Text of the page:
Which brings us back to Ferguson’s nagging question: Were the Brits good for the world, or bad?
Ferguson is an adherent of what he calls “counterfactual” historical inquiry, the practice of asking theoretical what-if questions about past events, such as “What if there had been no American Revolution?” and “What if John F. Kennedy had lived?” (He edited a book called “Virtual History” that is filled with such explorations.) Ferguson’s only real defense of the empire hangs on a counterfactual line of thought: If there had been no British Empire, other regimes would have come to rule the world, and those empires weren’t steered by the virtuous British people.
The evil empires he focuses on are the Germans and Japanese in World War II. (The crimes of the Germans are well known; to judge Japanese imperialists, read up on the Rape of Nanking.) In 1939, Hitler floated the idea of a nonaggression pact with Britain in which he would leave the empire intact if it allowed him to have his way in Europe. “But if England will not have it any other way, then she must be beaten to her knees,” Hitler is reported to have said. The plan was appealing to some in the British War Cabinet, but Winston Churchill, “to his eternal credit, saw through Hitler’s blandishments,” Ferguson writes. Despite terrible odds, Churchill decided to fight Hitler, in order that the world be saved from Nazism. And, Ferguson asks, “Did not that sacrifice alone expunge all the Empire’s sins?”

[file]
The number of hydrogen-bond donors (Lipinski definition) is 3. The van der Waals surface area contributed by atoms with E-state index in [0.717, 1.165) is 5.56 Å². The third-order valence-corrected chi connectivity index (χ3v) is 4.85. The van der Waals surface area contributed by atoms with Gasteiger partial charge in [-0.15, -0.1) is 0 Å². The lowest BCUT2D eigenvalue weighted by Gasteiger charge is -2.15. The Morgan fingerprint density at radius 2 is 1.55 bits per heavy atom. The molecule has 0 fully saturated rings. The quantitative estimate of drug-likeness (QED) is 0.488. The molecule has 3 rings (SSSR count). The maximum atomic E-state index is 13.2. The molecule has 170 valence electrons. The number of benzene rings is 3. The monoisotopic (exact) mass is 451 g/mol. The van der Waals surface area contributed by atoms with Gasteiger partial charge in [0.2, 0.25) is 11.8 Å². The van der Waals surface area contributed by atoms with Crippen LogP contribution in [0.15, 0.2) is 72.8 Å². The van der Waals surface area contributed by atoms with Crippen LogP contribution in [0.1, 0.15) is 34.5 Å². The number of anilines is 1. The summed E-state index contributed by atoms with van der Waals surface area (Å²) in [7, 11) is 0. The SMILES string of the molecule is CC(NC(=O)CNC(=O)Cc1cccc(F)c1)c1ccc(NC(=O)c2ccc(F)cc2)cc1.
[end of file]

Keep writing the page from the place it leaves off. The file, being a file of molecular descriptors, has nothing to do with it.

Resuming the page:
The problem in pursuing this line of inquiry, however, is the same problem that exists in all counterfactual investigations. Can we thank the British Empire for saving us from the Nazis? Sure. But that doesn’t mean we should forgive the British their faults, or be thankful that the world ever lived under British rule. There’s strong evidence, in fact, that German militarization was pursued directly in response to the threat the Germans saw in the British Empire. And, as Ferguson himself has argued before, it’s possible to fault Britain for entering the First World War, whose messy resolution led to the Second. With that in mind, here are some counterfactual questions that Ferguson doesn’t answer but ought to: If there had never been a British Empire, would there have been a German Empire? Would we have endured two world wars?